How energy efficiency can lower statewide health expenses
New Health Impacts Study
The Health Impacts of Avoiding Power Plant Pollution with
A new study by the American Council for an Energy Efficiency Economy (ACEEE) and Physicians for Social Responsibility found that reducing energy consumption in the United States by just 15% could have enormous annual impacts on our public health.
HARTFORD, CT – A 15% reduction in energy use could reduce health impacts by $73 per capita annually. 15th highest in the nation among large metro areas.
Reducing Energy Use Leads to Better Health
Energy efficiency provides a pathway to positive health outcomes
It is estimated that 40% of diagnosed asthma is associated with home exposures such as moisture, temperatures variations, and pests.
Energy efficiency and weatherization aim to improve these conditions, which in turn lead to better health outcomes for residents. A 2014 study found a 12% decrease in emergency department asthma-related visits and a 48%
decline in poor health among adults who received home weatherization services.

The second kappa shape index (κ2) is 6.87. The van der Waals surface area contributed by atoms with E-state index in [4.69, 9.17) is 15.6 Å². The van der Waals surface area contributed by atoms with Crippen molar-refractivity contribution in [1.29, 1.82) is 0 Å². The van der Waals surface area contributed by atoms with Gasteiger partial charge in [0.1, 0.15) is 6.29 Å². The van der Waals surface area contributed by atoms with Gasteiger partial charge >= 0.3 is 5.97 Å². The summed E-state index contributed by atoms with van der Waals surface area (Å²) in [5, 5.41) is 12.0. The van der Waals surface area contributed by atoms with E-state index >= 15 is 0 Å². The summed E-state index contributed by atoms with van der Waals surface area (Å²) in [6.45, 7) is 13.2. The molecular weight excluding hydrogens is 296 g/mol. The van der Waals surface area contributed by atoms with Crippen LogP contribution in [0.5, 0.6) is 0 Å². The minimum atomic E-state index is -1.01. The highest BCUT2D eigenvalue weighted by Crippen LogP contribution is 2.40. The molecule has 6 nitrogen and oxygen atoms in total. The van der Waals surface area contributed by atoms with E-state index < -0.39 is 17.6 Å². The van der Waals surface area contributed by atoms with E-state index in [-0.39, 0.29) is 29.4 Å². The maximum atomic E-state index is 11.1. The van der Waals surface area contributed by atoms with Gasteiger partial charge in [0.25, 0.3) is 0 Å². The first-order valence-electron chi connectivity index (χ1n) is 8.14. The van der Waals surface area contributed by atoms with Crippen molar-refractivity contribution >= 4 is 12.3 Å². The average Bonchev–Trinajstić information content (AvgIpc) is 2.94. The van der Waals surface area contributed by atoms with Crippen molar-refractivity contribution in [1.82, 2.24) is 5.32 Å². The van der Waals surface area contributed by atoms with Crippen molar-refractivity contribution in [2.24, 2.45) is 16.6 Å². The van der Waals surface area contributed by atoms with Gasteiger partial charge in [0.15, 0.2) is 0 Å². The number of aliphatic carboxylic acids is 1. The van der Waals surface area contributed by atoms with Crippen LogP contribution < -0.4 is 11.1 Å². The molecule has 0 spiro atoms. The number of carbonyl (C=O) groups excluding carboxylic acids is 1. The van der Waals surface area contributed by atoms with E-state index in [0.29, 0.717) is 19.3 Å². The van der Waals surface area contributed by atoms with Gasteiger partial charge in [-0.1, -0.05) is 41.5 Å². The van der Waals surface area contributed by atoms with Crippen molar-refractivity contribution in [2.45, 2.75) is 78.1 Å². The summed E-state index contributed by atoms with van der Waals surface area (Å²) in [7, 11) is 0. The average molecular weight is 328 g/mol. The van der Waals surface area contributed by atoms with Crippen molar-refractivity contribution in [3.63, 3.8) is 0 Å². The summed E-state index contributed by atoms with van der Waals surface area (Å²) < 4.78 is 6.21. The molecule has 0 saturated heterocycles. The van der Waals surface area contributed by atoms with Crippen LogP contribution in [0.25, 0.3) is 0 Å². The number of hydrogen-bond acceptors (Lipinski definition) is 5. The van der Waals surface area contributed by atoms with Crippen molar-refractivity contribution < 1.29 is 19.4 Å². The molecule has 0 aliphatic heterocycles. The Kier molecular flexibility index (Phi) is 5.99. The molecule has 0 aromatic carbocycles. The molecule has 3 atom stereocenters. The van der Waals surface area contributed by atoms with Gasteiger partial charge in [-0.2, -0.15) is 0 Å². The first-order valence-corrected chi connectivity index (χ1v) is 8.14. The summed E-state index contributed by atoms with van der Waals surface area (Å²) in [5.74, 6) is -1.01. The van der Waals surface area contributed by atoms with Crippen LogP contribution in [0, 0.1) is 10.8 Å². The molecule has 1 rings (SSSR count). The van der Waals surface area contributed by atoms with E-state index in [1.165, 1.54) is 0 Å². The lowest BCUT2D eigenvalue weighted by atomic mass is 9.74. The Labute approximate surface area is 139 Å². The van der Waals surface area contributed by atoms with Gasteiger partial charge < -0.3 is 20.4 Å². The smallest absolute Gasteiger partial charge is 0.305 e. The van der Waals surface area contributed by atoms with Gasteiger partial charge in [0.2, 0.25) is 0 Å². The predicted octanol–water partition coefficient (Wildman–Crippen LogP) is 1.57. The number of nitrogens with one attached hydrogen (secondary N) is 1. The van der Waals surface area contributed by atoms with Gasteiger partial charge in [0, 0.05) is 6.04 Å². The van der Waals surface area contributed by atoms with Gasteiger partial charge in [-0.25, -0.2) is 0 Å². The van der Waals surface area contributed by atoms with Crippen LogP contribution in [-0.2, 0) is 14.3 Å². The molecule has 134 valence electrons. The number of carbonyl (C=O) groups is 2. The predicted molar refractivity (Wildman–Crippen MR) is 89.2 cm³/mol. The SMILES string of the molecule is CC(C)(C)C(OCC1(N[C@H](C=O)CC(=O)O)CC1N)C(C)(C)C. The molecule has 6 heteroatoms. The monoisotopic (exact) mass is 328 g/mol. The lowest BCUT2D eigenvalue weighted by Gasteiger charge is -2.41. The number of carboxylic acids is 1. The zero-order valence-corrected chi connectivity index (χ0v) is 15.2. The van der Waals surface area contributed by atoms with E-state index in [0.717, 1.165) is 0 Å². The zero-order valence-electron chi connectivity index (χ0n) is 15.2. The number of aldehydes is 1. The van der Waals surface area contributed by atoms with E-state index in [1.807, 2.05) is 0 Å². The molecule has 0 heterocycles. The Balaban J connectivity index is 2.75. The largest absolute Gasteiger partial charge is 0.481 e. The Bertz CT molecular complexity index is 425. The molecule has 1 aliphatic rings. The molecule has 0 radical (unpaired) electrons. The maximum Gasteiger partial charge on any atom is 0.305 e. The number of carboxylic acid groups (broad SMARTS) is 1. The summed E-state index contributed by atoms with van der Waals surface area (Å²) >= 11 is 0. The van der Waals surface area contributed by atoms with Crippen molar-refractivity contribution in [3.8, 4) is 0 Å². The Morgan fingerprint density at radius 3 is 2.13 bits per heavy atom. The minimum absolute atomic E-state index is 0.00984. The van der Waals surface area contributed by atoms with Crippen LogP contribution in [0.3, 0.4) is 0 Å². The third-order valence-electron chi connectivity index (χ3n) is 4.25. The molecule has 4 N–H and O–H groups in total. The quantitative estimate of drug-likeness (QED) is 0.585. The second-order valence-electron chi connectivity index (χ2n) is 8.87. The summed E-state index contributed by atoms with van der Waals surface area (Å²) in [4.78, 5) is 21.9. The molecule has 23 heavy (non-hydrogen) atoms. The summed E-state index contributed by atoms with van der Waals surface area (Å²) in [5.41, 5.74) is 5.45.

Putting EE First Literally Saves Lives
30% of CT housing stock has health and safety issues which are identified as part of an Energy Efficiency assessment. Mold , Asbestos, High Co, and Gas leaks are uncovered daily by Connecticut Building Performance scientists during routine inspections.
EE Prevents 4 Largest Health Killers
“The health benefits available from energy efficiency are impressive. Air pollution from power plants contributes to the four leading causes of death in the U.S.: cancer, chronic lower respiratory diseases, heart disease, and stroke. We can use energy efficiency to save lives and help slow global warming. Those benefits are going to be felt now and for decades into the
– Barbara Gottlieb, Director for environment and health at Physicians for Social Responsibility
Save Energy Save Lives – EFA Flyer
Saving Energy, Saving Lives Report by ACEEE and PSR